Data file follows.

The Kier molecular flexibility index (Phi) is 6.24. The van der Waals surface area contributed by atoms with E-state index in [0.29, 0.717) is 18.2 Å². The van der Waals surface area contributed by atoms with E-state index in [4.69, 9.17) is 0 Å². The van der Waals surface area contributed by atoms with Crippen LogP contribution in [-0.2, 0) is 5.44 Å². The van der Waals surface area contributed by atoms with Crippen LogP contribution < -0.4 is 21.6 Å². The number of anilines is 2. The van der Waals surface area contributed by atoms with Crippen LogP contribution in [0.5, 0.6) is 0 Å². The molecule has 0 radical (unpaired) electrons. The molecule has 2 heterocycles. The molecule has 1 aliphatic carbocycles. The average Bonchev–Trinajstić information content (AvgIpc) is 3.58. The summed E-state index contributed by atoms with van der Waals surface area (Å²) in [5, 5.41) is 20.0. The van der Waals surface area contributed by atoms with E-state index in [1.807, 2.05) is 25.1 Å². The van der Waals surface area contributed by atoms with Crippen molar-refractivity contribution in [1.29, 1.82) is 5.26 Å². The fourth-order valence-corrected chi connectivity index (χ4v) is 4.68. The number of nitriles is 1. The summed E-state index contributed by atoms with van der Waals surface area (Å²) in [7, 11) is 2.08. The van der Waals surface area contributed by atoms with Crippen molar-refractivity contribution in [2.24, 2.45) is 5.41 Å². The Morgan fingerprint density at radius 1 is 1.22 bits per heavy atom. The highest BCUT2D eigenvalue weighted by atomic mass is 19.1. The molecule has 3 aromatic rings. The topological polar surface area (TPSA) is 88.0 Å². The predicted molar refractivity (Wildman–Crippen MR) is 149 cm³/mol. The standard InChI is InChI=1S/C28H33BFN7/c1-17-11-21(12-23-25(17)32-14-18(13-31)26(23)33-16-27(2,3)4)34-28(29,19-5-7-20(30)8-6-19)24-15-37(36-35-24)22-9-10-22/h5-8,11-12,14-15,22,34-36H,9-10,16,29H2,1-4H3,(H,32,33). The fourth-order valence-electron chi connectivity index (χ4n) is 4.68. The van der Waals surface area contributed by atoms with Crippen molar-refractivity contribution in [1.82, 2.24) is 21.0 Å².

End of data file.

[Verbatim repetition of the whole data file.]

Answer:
The Kier molecular flexibility index (Phi) is 6.24. The van der Waals surface area contributed by atoms with E-state index in [0.29, 0.717) is 18.2 Å². The van der Waals surface area contributed by atoms with E-state index in [4.69, 9.17) is 0 Å². The van der Waals surface area contributed by atoms with Crippen LogP contribution in [-0.2, 0) is 5.44 Å². The van der Waals surface area contributed by atoms with Crippen LogP contribution < -0.4 is 21.6 Å². The number of anilines is 2. The van der Waals surface area contributed by atoms with Crippen LogP contribution in [0.5, 0.6) is 0 Å². The molecule has 0 radical (unpaired) electrons. The molecule has 2 heterocycles. The molecule has 1 aliphatic carbocycles. The average Bonchev–Trinajstić information content (AvgIpc) is 3.58. The summed E-state index contributed by atoms with van der Waals surface area (Å²) in [5, 5.41) is 20.0. The van der Waals surface area contributed by atoms with E-state index in [1.807, 2.05) is 25.1 Å². The van der Waals surface area contributed by atoms with Crippen molar-refractivity contribution in [1.29, 1.82) is 5.26 Å². The fourth-order valence-corrected chi connectivity index (χ4v) is 4.68. The number of nitriles is 1. The summed E-state index contributed by atoms with van der Waals surface area (Å²) in [7, 11) is 2.08. The van der Waals surface area contributed by atoms with Crippen molar-refractivity contribution in [2.24, 2.45) is 5.41 Å². The Morgan fingerprint density at radius 1 is 1.22 bits per heavy atom. The highest BCUT2D eigenvalue weighted by atomic mass is 19.1. The molecule has 3 aromatic rings. The topological polar surface area (TPSA) is 88.0 Å². The predicted molar refractivity (Wildman–Crippen MR) is 149 cm³/mol. The standard InChI is InChI=1S/C28H33BFN7/c1-17-11-21(12-23-25(17)32-14-18(13-31)26(23)33-16-27(2,3)4)34-28(29,19-5-7-20(30)8-6-19)24-15-37(36-35-24)22-9-10-22/h5-8,11-12,14-15,22,34-36H,9-10,16,29H2,1-4H3,(H,32,33). The fourth-order valence-electron chi connectivity index (χ4n) is 4.68. The van der Waals surface area contributed by atoms with Crippen molar-refractivity contribution in [1.82, 2.24) is 21.0 Å².